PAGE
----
Absolute Entertainment was an American video game publishing company. Through its development house, Imagineering, Absolute Entertainment produced titles for the Amiga, Atari 2600, Atari 7800, Sega Game Gear, Sega Mega Drive, Mega-CD, Game Boy, Nintendo Entertainment System, and Super Nintendo Entertainment System video game consoles, as well as for the PC.

After leaving his position as a video game developer and designer at Activision, Garry Kitchen founded the company in 1986 with his brother Dan Kitchen, along with David Crane, Alex Demeo, John Van Ryzin. The company's headquarters was in Glen Rock, New Jersey, but later moved to another New Jersey borough, Upper Saddle River. While the company was based in New Jersey, David Crane worked out of his home on the West Coast.[2] The company's name was chosen because it was alphabetically above Activision, implying that Absolute Entertainment was superior to Activision. It was the same strategy that Activision chose when the programmers left Atari.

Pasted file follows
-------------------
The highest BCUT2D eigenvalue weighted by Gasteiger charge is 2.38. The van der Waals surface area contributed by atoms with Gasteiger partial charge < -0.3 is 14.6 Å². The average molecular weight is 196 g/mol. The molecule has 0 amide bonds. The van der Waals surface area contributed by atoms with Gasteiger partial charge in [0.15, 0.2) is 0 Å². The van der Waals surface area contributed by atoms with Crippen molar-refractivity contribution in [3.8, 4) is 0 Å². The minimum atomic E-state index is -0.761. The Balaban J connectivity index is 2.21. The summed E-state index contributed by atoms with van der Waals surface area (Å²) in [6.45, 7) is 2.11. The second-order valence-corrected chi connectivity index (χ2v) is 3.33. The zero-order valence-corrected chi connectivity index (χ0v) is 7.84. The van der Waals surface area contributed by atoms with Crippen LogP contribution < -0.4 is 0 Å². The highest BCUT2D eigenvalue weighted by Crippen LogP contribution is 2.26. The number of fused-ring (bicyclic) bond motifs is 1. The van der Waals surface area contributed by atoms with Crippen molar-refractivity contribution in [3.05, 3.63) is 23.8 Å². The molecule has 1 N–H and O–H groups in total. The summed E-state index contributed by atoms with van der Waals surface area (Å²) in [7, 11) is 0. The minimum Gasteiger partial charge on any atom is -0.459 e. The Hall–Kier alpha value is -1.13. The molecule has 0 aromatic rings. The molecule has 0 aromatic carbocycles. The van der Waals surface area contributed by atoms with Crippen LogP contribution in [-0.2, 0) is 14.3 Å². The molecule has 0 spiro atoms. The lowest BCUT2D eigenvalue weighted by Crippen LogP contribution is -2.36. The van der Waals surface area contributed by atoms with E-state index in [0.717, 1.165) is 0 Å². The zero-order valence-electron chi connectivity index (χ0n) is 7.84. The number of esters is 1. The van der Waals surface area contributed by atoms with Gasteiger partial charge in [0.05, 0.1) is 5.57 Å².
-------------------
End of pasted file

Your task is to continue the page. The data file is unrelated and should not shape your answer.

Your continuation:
At Absolute Entertainment, Kitchen continued developing games for the Atari 2600 and Atari 7800, as he had done at Activision. However, the Nintendo Entertainment System (NES) had already displaced Atari's dominance of the video game console market. Kitchen swiftly shifted his focus to the NES, and produced several landmark titles for the platform, beginning with A Boy and His Blob: Trouble on Blobolonia in 1989, and Battle Tank in 1990.

Absolute Entertainment absorbed its studio Imagineering in 1992 to become itself a video game developer for the first time.

Absolute Entertainment published at least 30 titles in its 9 years before dwindling sales from diminishing product quality prompted Kitchen to shutter the company in 1995. Since Kitchen had already formed a new company with David Crane called Skyworks Technologies, some of the employees transitioned to the new company.